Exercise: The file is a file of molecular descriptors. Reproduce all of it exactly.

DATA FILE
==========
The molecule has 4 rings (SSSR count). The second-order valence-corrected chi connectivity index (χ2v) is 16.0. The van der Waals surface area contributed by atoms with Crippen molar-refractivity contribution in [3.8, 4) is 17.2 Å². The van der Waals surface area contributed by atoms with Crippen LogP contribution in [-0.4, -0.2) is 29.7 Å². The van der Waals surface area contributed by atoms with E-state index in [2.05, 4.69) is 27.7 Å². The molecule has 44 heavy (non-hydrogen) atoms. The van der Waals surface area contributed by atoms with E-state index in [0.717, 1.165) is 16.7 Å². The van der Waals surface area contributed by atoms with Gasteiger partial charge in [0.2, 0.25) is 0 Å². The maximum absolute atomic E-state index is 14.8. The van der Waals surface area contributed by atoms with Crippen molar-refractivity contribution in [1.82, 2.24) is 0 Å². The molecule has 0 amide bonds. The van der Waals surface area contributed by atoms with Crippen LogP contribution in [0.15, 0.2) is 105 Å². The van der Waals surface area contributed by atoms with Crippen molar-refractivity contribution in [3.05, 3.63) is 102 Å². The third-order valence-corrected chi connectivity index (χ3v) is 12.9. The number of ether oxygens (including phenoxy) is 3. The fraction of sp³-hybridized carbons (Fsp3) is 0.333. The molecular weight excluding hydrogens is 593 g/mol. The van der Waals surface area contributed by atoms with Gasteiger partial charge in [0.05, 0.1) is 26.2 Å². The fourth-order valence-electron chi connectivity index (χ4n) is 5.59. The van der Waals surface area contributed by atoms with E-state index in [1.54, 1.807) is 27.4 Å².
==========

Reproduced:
The molecule has 4 rings (SSSR count). The second-order valence-corrected chi connectivity index (χ2v) is 16.0. The van der Waals surface area contributed by atoms with Crippen molar-refractivity contribution in [3.8, 4) is 17.2 Å². The van der Waals surface area contributed by atoms with Crippen LogP contribution in [-0.4, -0.2) is 29.7 Å². The van der Waals surface area contributed by atoms with E-state index in [2.05, 4.69) is 27.7 Å². The molecule has 44 heavy (non-hydrogen) atoms. The van der Waals surface area contributed by atoms with E-state index in [0.717, 1.165) is 16.7 Å². The van der Waals surface area contributed by atoms with Gasteiger partial charge in [0.2, 0.25) is 0 Å². The maximum absolute atomic E-state index is 14.8. The van der Waals surface area contributed by atoms with Crippen molar-refractivity contribution in [1.82, 2.24) is 0 Å². The molecule has 0 amide bonds. The van der Waals surface area contributed by atoms with Crippen LogP contribution in [0.15, 0.2) is 105 Å². The van der Waals surface area contributed by atoms with Crippen molar-refractivity contribution in [3.05, 3.63) is 102 Å². The third-order valence-corrected chi connectivity index (χ3v) is 12.9. The number of ether oxygens (including phenoxy) is 3. The fraction of sp³-hybridized carbons (Fsp3) is 0.333. The molecular weight excluding hydrogens is 593 g/mol. The van der Waals surface area contributed by atoms with Gasteiger partial charge in [0.05, 0.1) is 26.2 Å². The fourth-order valence-electron chi connectivity index (χ4n) is 5.59. The van der Waals surface area contributed by atoms with E-state index in [1.54, 1.807) is 27.4 Å².